This story was written for Newswriting, one of my classes at Boston University.
By Grace Ferguson
December 18, 2019
A University of Oxford study published this fall showed that the U.S. government has used a variety of tactics to influence public opinion using online propaganda.
Oxford’s Computational Propaganda Project compiled information on 70 countries in their 2019 Global Inventory of Organized Social Media Manipulation. In each of those countries, at least one political party or government agency used social media to influence public attitudes. The researchers collected the data by analyzing news reports, academic articles and public records, as well as consulting with experts.
The report categorized the U.S. as having a high “cyber troop” capacity—the researchers defined cyber troops as “government or political party actors tasked with manipulating public opinion online.” Countries with a high capacity have a large budget and a large, year-round staff. The propaganda targets both domestic and foreign audiences.
It might not be a surprise that, according to the report, American political parties are covertly bending the truth to exert influence online. But the report makes clear that U.S. government agencies and contractors are also doing so.
According to the report, the online propaganda pursues a variety of messaging goals. There are simple pro-government or pro-party ideas. There are attacks on the opposition, including smear campaigns and harassment of individuals. There is also propaganda for the sake of distraction or driving divisions.
The report described U.S. propaganda in broad strokes, but an accompanying case study that the researchers provided cites several specific instances of online influence operations.
In one instance, an owner of a Pentagon contractor targeted two USA Today journalists in an online smear campaign that involved fake websites and social media accounts created in the journalists’ names.
According to news sources cited in the case study, Tom Vanden Brook and Ray Locker were investigating U.S. propaganda campaigns in Iraq and Afghanistan. As Vanden Brook was working on the story in January 2012, he noticed someone registered tomvandenbrook.com. Another website in Locker’s name emerged after his byline appeared on the story.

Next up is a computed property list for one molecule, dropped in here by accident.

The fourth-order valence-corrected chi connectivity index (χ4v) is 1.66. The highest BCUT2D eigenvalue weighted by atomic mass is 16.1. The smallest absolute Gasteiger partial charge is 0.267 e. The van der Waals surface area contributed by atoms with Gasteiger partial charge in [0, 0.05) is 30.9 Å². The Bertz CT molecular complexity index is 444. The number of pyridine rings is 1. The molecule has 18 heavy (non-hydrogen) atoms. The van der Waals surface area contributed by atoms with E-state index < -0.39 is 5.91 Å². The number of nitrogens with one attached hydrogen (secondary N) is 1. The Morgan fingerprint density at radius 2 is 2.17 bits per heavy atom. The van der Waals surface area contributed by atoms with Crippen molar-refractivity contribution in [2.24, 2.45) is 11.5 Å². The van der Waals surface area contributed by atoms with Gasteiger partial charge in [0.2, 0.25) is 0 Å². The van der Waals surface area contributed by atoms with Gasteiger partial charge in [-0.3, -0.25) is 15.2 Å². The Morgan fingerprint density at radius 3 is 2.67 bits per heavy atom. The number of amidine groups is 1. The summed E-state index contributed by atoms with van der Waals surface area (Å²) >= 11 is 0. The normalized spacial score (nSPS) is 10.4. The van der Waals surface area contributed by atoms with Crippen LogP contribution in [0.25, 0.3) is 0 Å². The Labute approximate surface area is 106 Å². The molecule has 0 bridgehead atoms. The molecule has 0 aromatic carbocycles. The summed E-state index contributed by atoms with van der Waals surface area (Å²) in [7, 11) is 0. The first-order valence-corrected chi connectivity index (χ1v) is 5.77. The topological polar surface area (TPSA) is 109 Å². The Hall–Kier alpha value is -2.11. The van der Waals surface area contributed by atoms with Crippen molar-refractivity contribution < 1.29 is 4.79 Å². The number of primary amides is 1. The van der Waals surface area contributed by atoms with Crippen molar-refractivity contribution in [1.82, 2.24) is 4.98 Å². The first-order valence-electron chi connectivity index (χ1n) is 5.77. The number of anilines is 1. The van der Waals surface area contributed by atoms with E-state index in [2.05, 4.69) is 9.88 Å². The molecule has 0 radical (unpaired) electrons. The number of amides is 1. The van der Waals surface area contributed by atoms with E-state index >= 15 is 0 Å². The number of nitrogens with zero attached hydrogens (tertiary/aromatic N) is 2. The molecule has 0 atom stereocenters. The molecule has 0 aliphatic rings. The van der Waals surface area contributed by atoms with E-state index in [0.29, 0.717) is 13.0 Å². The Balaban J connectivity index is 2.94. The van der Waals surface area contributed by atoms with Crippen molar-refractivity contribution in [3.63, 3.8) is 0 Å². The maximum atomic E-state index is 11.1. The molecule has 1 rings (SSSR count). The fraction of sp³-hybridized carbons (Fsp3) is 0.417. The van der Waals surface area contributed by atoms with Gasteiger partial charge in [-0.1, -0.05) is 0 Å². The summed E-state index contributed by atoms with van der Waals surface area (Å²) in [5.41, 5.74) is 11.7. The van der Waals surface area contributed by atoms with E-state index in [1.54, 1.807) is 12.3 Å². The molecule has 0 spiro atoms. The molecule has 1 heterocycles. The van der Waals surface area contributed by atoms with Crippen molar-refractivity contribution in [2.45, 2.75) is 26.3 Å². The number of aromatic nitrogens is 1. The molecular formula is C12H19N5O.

Without naming any perpetrators, a USA Today story published in April 2012 revealed the extent of the smear campaign.
“Fake Twitter and Facebook accounts have been created in their names, along with a Wikipedia entry and dozens of message board postings and blog comments,” the article by Gregory Korte said.
The activity appeared to be an attempt to discredit the journalists. For example, the edit to Vanden Brook’s Wikipedia page said he “gained worldwide notoriety” for a reporting mistake in 2006, according to USA Today. Vanden Brook’s early coverage of a West Virginia mine disaster included an inaccurate number of fatalities, but so had the early coverage by other major news outlets.
In May 2012, an owner of Pentagon contractor Leonie Industries admitted to creating the websites, according to another USA Today article. Camille Chidiac was a 49% stakeholder of Leonie Industries, which Vanden Brook identified as “the Pentagon’s top information operations contractor in Afghanistan” in his investigative story.
The Oxford case study also describes an influence operation that targeted Cuban citizens. The researchers cited news articles on ZunZuneo, a “Twitter-like” social media platform that USAID ran from 2009 to 2012.
In April 2014, the Associated Press revealed the secret program. According to their article, USAID hid the U.S.’s involvement by using shell companies and foreign banks. ZunZuneo’s tens of thousands of users were not made aware of the platform’s origins.
“First, the network would build a Cuban audience, mostly young people; then, the plan was to push them toward dissent,” said the AP article by Alberto Rice.
U.S. law requires the president to authorize in writing all covert action. The president then must share the written authorization with members of congress. The Obama administration defended ZunZuneo, saying it was not a covert operation, according to a later AP article. Two senior Democrats on congressional intelligence and judiciary committees told the AP they had no knowledge of the operation.
Both of these operations described in the case study originated in nontraditional circumstances.
“Who comes up with [influence operations] is almost always the National Security Council working in concert with the president,” said Joseph Wippl, a professor of international relations at Boston University. Wippl worked for 30 years as an operations officer for the CIA’s National Clandestine Service.
Influence operations are just one type of covert action. While other types may involve supplying material weapons to a group abroad or physically sabotaging a state’s nuclear program, influence operations attempt to manipulate the knowledge and beliefs of a targeted audience.
The activities described in the case study take place primarily during the Obama presidency.
“The covert action president is none other than Barack Obama,” said Wippl. “No one signed more findings than he did, ever. And we’ve never engaged in more covert action than when he was president of the United States.”
Wippl said he believed Obama saw covert action as an alternative to the choice between sending or not sending troops to resolve a situation abroad. The former operations officer described covert action as “somewhere in between doing nothing and engaging in war.”
Wippl downplayed the role of propaganda and disinformation in U.S. covert action since the Cold War.
“On the influence operations area, you should always stick to the truth,” he said. “Projecting disinformation or false information at any time other than war time does not make any sense and will just come back to bite you.”